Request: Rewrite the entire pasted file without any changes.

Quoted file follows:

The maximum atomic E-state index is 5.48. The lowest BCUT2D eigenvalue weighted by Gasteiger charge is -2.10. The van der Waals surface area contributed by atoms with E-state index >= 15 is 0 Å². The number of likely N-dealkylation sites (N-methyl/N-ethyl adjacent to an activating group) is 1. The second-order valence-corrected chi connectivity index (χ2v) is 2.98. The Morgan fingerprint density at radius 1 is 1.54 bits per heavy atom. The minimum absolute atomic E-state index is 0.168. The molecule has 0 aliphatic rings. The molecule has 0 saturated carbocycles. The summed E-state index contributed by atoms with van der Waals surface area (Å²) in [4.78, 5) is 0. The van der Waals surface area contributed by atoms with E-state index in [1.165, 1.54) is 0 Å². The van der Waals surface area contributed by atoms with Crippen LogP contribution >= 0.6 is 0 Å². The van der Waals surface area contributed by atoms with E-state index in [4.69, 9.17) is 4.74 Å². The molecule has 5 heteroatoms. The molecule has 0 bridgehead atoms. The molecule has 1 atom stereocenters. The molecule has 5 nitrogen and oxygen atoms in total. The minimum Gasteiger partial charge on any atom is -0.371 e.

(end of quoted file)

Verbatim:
The maximum atomic E-state index is 5.48. The lowest BCUT2D eigenvalue weighted by Gasteiger charge is -2.10. The van der Waals surface area contributed by atoms with E-state index >= 15 is 0 Å². The number of likely N-dealkylation sites (N-methyl/N-ethyl adjacent to an activating group) is 1. The second-order valence-corrected chi connectivity index (χ2v) is 2.98. The Morgan fingerprint density at radius 1 is 1.54 bits per heavy atom. The minimum absolute atomic E-state index is 0.168. The molecule has 0 aliphatic rings. The molecule has 0 saturated carbocycles. The summed E-state index contributed by atoms with van der Waals surface area (Å²) in [4.78, 5) is 0. The van der Waals surface area contributed by atoms with E-state index in [1.165, 1.54) is 0 Å². The van der Waals surface area contributed by atoms with Crippen LogP contribution >= 0.6 is 0 Å². The van der Waals surface area contributed by atoms with E-state index in [4.69, 9.17) is 4.74 Å². The molecule has 5 heteroatoms. The molecule has 0 bridgehead atoms. The molecule has 1 atom stereocenters. The molecule has 5 nitrogen and oxygen atoms in total. The minimum Gasteiger partial charge on any atom is -0.371 e.